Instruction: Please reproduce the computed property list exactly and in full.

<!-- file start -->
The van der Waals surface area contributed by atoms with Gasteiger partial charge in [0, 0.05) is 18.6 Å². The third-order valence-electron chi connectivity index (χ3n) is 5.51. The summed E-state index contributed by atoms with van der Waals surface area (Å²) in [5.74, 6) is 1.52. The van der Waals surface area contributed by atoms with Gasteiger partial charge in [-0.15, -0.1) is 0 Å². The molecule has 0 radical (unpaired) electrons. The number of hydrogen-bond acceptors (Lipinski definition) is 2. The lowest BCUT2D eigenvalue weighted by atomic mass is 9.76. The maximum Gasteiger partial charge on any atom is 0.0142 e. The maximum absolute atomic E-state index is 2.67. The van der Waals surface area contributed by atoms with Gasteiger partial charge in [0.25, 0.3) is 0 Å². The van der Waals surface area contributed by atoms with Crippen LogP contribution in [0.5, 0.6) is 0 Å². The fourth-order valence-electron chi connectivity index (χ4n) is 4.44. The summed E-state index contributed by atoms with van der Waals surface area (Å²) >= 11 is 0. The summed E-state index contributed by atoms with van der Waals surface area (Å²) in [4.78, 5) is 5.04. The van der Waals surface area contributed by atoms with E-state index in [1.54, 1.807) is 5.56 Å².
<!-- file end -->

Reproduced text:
The van der Waals surface area contributed by atoms with Gasteiger partial charge in [0, 0.05) is 18.6 Å². The third-order valence-electron chi connectivity index (χ3n) is 5.51. The summed E-state index contributed by atoms with van der Waals surface area (Å²) in [5.74, 6) is 1.52. The van der Waals surface area contributed by atoms with Gasteiger partial charge in [-0.15, -0.1) is 0 Å². The molecule has 0 radical (unpaired) electrons. The number of hydrogen-bond acceptors (Lipinski definition) is 2. The lowest BCUT2D eigenvalue weighted by atomic mass is 9.76. The maximum Gasteiger partial charge on any atom is 0.0142 e. The maximum absolute atomic E-state index is 2.67. The van der Waals surface area contributed by atoms with Gasteiger partial charge in [0.25, 0.3) is 0 Å². The van der Waals surface area contributed by atoms with Crippen LogP contribution in [0.5, 0.6) is 0 Å². The fourth-order valence-electron chi connectivity index (χ4n) is 4.44. The summed E-state index contributed by atoms with van der Waals surface area (Å²) >= 11 is 0. The summed E-state index contributed by atoms with van der Waals surface area (Å²) in [4.78, 5) is 5.04. The van der Waals surface area contributed by atoms with E-state index in [1.54, 1.807) is 5.56 Å².